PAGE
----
You should have been suspicious that first night when you stood in the parking lot: glowing warm all over in the falling snow while everyone else shivered, hurrying to their cars through the deepening dark.
Sure, it was flattering to have someone write a poem about you, but not flattering enough to make you sweaty. The smile that threatened to wing its way from your face into the dark sky, the paper crushed to your thin chest, your thrill that someone had noticed you in the choir and written a rather sweet poem about it—it was fun.
But did you stop to think about why you felt so warm in January? Fuck no.
It was the first time, after all, and the poem was nice but not earth shattering. And you thought your writer's block was temporary.
Now, though—now. (No, it's not your imagination. It is getting hot in here.) Now, it's the same shit only better and better and you're fucking sick of it.
You're sick of going to a show to get away from that blank page and standing, sweating profusely, in the back under the stairs, and then a few months later hearing an interview with the suddenly wildly popular lead singer of the mediocre band that had played that night—during which he explains that the runaway hit single that catapulted him to stardom was prompted by the amazing expression he saw on a girl way back in the audience almost too far for him to see. Glowing with misery, he'd said.
Or—riding the bus to work, sunglasses on, headphones on high to avoid any possible interaction with any human being (you'll find out later that the bus driver, an amateur silversmith, noticed the way you held your coins and dropped them into the box and came up with his award-winning bracelet design) and seeing an ad on the back of the newspaper the man is holding across the aisle for the new photography exhibit the nearly washed-up photographer, L'Bran, has on display about isolation and loneliness, with its feature photo a brilliant moment of daily agony: the silhouette of a young woman gazing listlessly out of the window on the 14A, oblivious to the passengers around her. Sweating.
You're sick (yes, it really is very, very hot in here, even stripped down to the waist the way you are) of sitting night after night after night glowing like a jewel but thick thick thick between the ears like a half-cooked potato while your every movement inspires friend, foe, and stranger to the pinnacles of artistic expression and fulfillment.
You're glad your boyfriend finally got inspired to sit down and finish the novel he's been pretending to work on for years, because now he's down at the coffee shop, and it's too hot in this tiny little shitbox of an apartment for two people hogging the air.
Maybe it's the sleep deprivation, but you swear you see a heat mirage from the palm of your hand as you reach into the cabinet for a glass, and it couldn't be your imagination that the paint you touched is blistered. When you touch the notebook, little wisps of smoke rise from its pages.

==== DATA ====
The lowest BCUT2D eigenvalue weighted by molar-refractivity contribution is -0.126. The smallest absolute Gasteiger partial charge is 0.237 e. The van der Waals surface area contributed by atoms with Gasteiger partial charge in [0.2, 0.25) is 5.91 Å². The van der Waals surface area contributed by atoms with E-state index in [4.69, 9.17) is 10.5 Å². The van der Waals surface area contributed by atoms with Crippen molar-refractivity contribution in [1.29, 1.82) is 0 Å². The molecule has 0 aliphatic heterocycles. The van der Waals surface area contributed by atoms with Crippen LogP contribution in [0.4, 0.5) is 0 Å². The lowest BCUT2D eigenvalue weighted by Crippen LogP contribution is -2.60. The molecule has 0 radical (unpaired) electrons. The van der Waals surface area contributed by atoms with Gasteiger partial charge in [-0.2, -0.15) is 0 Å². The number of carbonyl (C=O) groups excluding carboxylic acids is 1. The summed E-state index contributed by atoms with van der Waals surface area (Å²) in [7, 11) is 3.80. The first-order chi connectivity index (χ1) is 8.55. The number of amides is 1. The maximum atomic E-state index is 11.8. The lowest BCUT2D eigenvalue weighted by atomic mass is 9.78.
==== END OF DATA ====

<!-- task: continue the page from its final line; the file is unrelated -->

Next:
As you guzzle water straight from the tap and let it run down your steaming neck and breasts, the pen you are still holding stubbornly in your hand sizzles.
You look up to see your pervert neighbor watching you, openmouthed, from his kitchen window on the alley that faces yours.
Whip it out, you asshole prick, you want to scream at him, but you see that instead he's set up an easel on the cracked red-and-black linoleum of his kitchen floor and his expression is—for once—not lewd but ecstatic; he is frantically dropping paint on canvas.
And even though the stretcher bars of the canvas face you, you can still see from the other side, because the heat has opened a door in the back of your head and you have fallen through. You see everything: the painter, the old woman three houses down at her loom, the little girl across the block with her sidewalk paints, pausing before she places down her first thumbprint.
On the canvas, instead of your long, dark hair, your neighbor has painted a nimbus of orange, red, and yellow arcing wildly in all directions and licking down your shoulders and back. In the painting, you don't even resemble yourself. You are stunning. You are beautiful.
You aren't angry in the slightest.
You remain very still for one last moment, leaning on the edge of the sink, before you drop the pen and embrace flame: roaring, soaring out into the night sky, burning brightly for all the world to see.
Haddayr Copley-Woods is a copywriter and graphic designer with fiction in Rabid Transit, Strange Horizons, and Flytrap, and stories forthcoming in Polyphony and Say . . . What's the Combination? She is a columnist for the Minnesota Women's Press and lives with her husband and two sons in Minneapolis, Minnesota. More at her website.
Several years ago, I inspired a stranger to write a poem based on my performance in the soprano section of Bach's Magnificat. I was mortified, flattered, intrigued, and repulsed by the idea of a writer becoming a muse.